The study of 36 cases of nodal tachycardia with block revealed that digitalis was the etiological factor in 29. Toxicity was estimated to be present in 27 of these 29 patients, but in 2 others it occurred as a transitional stage in the reversion of ectopic nodal tachycardias (without conduction disturbances). Nodal tachycardia was detected after initial digitalization in more than one half of the patients. When it appeared after operation, the arrhythmia was probably related to surgical trauma per se, since it was as frequent in digitalized as in nondigitalized pre-surgical patients. Arteriosclerotic heart disease was the most frequent etiological cause; in this group, only one individual was not digitalized before the appearance of the arrhythmia. The acetyl strophanthidin test was carefully performed in selected patients so as to determine whether the ectopic tachycardia was spontaneous or drug induced. Bizarre toxic rhythms were induced with small doses of this preparation, thus permitting a differentiation from spontaneous tachycardias. The hazards of this drug should be kept in mind. The infrequency with which rapid nodal rhythm with conduction disturbances has been described has been due, in part, to the fact that several of its forms have been classified under different headings, and, in part, to the difficulty in making the correct diagnosis when varying exit blocks coexisted with atrial fibrillations. In such cases the tracings might be considered simply as instances of fibrillation with irregular response.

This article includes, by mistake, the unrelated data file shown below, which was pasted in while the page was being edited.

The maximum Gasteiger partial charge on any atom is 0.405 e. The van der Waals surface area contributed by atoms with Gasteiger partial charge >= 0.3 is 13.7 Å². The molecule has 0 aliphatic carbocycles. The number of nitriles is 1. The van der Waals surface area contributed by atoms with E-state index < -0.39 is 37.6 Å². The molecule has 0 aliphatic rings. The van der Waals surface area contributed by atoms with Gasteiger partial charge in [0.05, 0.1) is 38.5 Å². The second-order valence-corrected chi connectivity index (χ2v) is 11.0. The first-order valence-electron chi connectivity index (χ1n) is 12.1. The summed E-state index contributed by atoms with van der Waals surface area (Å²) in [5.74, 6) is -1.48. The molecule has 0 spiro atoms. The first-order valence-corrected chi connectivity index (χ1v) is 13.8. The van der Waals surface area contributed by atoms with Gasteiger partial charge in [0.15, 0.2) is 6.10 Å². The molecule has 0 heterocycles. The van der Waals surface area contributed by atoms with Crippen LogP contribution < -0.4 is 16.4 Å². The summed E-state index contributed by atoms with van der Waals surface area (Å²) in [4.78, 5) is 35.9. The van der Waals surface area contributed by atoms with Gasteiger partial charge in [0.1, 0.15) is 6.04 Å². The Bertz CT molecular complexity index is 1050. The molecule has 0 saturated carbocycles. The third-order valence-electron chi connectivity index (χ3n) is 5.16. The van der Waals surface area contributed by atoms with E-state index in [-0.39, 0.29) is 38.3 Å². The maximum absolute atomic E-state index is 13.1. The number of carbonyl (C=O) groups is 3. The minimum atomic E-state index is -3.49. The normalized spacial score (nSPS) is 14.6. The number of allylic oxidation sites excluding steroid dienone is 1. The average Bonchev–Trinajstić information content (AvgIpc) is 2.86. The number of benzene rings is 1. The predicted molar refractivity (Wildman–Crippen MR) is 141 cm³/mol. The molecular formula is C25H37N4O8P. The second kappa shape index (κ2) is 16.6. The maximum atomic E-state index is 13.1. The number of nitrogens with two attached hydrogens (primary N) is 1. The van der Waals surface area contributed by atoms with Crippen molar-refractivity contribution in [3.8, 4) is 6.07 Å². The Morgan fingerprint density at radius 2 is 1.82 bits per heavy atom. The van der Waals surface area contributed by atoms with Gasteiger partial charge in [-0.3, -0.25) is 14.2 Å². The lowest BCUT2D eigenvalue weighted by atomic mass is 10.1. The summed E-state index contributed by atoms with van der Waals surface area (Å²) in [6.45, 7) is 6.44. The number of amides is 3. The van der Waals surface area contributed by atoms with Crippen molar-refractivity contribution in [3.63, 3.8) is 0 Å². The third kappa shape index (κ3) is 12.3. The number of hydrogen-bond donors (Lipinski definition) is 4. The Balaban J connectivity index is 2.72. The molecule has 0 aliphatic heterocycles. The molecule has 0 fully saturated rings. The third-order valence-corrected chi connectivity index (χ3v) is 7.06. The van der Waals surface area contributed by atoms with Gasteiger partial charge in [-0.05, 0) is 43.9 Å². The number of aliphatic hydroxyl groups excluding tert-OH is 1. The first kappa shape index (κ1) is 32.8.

ASJC Scopus subject areas
- Cardiology and Cardiovascular Medicine